The turban could be used to communicate other messages as well. A warrior's turban carried back from the front, to be handed over to the warrior's wife signalled that her husband had been killed in battle. Other symbols included tying a pagadi displaying nine folds in all, which meant that the wearer was associated with the royal durbar or court.
Turbans are an integral component of most ceremonies. They help forge relationships between families. An exchange of turbans signifies a long relationship, friendship and brotherhood and or even the end of a feud. On the twelfth day after the death of the head of the family, the Rasam Pagari, or the 'ritual of the turban' is observed. The father's turban is formally passed on to the eldest son, handing over the reigns as it were to the new head of the family. This investiture is a ceremonial event attended by the whole clan. It is also a symbol of responsibility. A father may give it to his grown-up, eldest son, indicating that he wishes to retire from worldly affairs.
The turban possesses denominational characteristics, as well. The community to which he belongs dictates the designs of the turban. For example, a kesariya or saffron safa is the mark of the Baniya community, the Osval and the Maheshvari. Priests prefer red turbans, and interestingly, so do the wandering shepherds, the Rabari. The Bishnoi wear a white safa. Between some tribal and agricultural communities, block-printed turbans are preferred. The Pushkarna Brahmin use a kesariya and red pag tied together during their weddings in a special style, called the khirkiya pag. The higher the social status, the more beautiful and intricate is the turban and its design. The finest bandhani and leheriya were reserved for royalty and special dyers were employed to create them.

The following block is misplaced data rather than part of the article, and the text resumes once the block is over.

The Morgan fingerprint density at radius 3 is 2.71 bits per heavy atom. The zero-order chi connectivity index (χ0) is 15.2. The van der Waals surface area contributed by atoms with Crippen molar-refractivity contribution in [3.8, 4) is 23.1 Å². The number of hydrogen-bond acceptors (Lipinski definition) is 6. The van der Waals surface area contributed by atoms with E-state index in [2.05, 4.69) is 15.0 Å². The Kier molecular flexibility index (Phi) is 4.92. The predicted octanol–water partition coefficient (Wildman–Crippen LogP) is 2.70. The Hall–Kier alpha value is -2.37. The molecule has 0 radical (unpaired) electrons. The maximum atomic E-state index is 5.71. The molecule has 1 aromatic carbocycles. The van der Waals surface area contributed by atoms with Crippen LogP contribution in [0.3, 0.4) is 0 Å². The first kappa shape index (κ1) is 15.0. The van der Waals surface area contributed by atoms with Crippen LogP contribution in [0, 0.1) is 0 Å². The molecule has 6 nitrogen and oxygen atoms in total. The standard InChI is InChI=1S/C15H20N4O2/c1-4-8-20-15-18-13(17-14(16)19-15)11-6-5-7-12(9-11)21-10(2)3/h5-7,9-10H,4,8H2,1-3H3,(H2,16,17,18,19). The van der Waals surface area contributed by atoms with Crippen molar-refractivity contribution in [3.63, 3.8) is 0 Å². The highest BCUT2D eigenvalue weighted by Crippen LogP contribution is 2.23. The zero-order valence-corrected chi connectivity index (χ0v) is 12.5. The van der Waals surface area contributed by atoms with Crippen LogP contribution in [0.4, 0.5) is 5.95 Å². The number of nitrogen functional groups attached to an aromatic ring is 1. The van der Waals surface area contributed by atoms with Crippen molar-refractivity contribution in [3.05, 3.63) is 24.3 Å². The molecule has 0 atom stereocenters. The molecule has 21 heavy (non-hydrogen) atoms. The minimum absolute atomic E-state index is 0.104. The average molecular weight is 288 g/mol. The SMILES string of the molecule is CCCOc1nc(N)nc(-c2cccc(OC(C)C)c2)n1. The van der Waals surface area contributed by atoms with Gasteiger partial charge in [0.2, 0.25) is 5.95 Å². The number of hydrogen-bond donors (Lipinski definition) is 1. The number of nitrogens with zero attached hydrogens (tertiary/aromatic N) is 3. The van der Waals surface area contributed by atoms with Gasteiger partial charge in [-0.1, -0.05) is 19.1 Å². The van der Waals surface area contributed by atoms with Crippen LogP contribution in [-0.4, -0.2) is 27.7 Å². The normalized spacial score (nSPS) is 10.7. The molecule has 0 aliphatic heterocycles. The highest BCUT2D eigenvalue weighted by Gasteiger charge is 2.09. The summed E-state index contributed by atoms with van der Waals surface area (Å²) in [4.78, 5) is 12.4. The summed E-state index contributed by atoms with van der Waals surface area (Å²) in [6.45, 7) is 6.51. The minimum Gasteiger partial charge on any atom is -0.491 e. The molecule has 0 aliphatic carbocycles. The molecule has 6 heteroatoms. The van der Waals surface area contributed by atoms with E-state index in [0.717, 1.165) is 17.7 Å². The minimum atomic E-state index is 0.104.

Turbans bring colour, to the otherwise, basic clothing of the Rajasthani men. The brightness and colour of the turban is chosen according to the seasons and festivals. In summer, saffron turbans are worn. Green makes an appearance during the monsoon and bright red is sported in winter. During the Teej festival, the trend is towards leheriya or striped multi-coloured turbans. On the occasion of Dusshera, the turbans have floral designs, worked in gold thread. White or yellow turbans are very popular on the festival of Holi. Men of most communities don a red chunri safa for family weddings. Rajasthani men generally prefer bright colours, although khaki or white turbans may mark solemn occasions like funerals.
The turban, especially in the countryside, also has immense practical utility. It protects the wearer from the harsh sun and doubles as a pillow, or a bed sheet. It can become a rope; a bundle of cloth, and a cushion for a load carried on the head, a measuring tape, and a water strainer a storage place and may also be used in lieu of a helmet. So striking is the turban's appearance that it has come to be recognised universally as the mark of the Indian man. Gaudy, functional or emblematic, truly, turbans are India's finest innovations in dress.